Model Unit

I’ve been seeing this post for some time now on Facebook. What it is is a housing unit in a relocation site that the government has offered to Metro Manila’s informal settlers on top of a one time 18 thousand peso relocation cost.

I’ve read with dismay the comments posted. The comments posted and the reactions to these comments make me heartsick. The general tone is of one of mockery and outright derision because the informal settlers have said no to this enticing offer–a fully furnished home and 18 thousand pesos on top of it.

For instance: ‘Swerte nman ng mga yan.. di na nag babayad ng tax may pabahay pa..’, ‘Ang swerte nyo naman! Mag-aalsa balutan na ako at magsa-skwater na para maka house and lot na ako!’ ‘At aayawan pa nila to?? Sobrang mapili ha!’. On and on and on and on–

Oo nga ang swerte talaga nila–pwera pa sa riverside residence, may view pa sila ng floating basura. Tapos, lagi pa silang gutom at nagkukunsumi kung pano nila tatanggalin tong gutom na to. Swerte! Sa tanang buhay ko, ngayon lang ako nakakita nang ganitong kadaming naiinggit sa swerte ng mga informal settlers nating kababayan. And I could think of a million ways to describe them and ‘swerte’ would not be one of them.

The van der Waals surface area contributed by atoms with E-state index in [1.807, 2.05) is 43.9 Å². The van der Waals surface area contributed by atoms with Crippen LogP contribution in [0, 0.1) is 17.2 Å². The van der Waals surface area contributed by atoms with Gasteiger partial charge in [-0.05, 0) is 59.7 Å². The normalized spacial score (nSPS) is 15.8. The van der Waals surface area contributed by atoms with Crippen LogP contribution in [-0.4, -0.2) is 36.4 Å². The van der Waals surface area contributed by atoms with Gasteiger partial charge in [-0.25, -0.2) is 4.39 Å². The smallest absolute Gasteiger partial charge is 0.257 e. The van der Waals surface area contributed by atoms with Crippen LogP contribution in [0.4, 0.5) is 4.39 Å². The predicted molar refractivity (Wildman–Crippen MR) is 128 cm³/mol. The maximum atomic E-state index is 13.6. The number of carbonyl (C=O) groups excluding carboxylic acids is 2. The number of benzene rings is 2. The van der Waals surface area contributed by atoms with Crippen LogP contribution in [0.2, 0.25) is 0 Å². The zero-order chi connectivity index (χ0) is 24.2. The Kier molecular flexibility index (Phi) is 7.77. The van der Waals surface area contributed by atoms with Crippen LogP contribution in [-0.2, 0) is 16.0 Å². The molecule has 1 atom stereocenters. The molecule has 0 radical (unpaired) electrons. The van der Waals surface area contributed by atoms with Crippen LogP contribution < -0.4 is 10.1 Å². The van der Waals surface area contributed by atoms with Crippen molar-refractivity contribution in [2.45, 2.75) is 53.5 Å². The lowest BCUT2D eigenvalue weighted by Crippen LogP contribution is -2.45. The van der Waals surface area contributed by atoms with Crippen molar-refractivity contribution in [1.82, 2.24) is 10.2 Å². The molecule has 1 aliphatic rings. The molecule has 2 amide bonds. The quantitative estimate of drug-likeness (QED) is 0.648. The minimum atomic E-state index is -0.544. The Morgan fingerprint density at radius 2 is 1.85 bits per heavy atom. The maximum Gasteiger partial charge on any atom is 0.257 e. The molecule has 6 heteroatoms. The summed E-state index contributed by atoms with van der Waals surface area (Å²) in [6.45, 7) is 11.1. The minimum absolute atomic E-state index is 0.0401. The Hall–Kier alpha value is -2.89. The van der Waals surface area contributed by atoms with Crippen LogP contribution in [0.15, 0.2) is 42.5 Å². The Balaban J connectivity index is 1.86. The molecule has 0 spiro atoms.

About those relocation site, what they forget to add is where these relocation sites are located.

I have been to a handful of them and there is only one word for these relocation sites: wasteland.

There are no jobs anywhere nearby, no schools, no hospitals, no health facilities. Just rows and rows of tenement housing much like the one in the photo I’ve attached. And when residents step out of their model unit, what greets them is this yawning absence I imagine someone in the middle of the Mojave dessert feels when he steps out of his car. There is nothing but dust and rows upon rows of shoebox houses exactly like the one he stepped out of.

What makes you so different from them?

That 18 thousand pesos you think they should be dying with gratitude to receive is no different from that 18 thousand in your pocket.